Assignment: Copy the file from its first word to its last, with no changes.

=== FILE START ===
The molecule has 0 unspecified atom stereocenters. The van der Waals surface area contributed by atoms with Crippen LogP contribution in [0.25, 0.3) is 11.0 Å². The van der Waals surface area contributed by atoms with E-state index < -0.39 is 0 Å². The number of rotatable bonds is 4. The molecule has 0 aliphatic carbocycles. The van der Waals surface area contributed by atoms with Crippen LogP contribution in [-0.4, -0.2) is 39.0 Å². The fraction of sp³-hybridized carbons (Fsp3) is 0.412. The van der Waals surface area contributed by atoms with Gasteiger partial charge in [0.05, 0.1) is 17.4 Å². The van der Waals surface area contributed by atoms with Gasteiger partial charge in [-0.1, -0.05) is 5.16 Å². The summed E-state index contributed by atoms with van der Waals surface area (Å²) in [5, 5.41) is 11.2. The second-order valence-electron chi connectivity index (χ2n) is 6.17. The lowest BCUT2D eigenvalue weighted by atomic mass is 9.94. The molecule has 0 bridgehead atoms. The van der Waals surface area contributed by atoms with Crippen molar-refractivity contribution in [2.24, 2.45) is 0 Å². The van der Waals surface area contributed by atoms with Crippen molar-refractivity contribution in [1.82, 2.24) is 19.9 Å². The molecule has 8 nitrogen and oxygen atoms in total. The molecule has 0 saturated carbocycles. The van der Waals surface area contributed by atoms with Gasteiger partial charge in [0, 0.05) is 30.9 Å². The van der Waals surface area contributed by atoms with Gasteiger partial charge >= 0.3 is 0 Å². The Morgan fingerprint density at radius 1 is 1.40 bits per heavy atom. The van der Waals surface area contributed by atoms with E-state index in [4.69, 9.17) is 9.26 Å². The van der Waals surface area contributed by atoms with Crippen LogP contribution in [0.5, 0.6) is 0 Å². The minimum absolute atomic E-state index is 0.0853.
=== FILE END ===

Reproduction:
The molecule has 0 unspecified atom stereocenters. The van der Waals surface area contributed by atoms with Crippen LogP contribution in [0.25, 0.3) is 11.0 Å². The van der Waals surface area contributed by atoms with E-state index < -0.39 is 0 Å². The number of rotatable bonds is 4. The molecule has 0 aliphatic carbocycles. The van der Waals surface area contributed by atoms with Crippen LogP contribution in [-0.4, -0.2) is 39.0 Å². The fraction of sp³-hybridized carbons (Fsp3) is 0.412. The van der Waals surface area contributed by atoms with Gasteiger partial charge in [0.05, 0.1) is 17.4 Å². The van der Waals surface area contributed by atoms with Gasteiger partial charge in [-0.1, -0.05) is 5.16 Å². The summed E-state index contributed by atoms with van der Waals surface area (Å²) in [5, 5.41) is 11.2. The second-order valence-electron chi connectivity index (χ2n) is 6.17. The lowest BCUT2D eigenvalue weighted by atomic mass is 9.94. The molecule has 0 bridgehead atoms. The van der Waals surface area contributed by atoms with Crippen molar-refractivity contribution in [2.24, 2.45) is 0 Å². The van der Waals surface area contributed by atoms with Crippen molar-refractivity contribution in [1.82, 2.24) is 19.9 Å². The molecule has 8 nitrogen and oxygen atoms in total. The molecule has 0 saturated carbocycles. The van der Waals surface area contributed by atoms with Gasteiger partial charge in [0, 0.05) is 30.9 Å². The van der Waals surface area contributed by atoms with Gasteiger partial charge >= 0.3 is 0 Å². The Morgan fingerprint density at radius 1 is 1.40 bits per heavy atom. The van der Waals surface area contributed by atoms with E-state index in [4.69, 9.17) is 9.26 Å². The van der Waals surface area contributed by atoms with Crippen LogP contribution in [0.5, 0.6) is 0 Å². The minimum absolute atomic E-state index is 0.0853.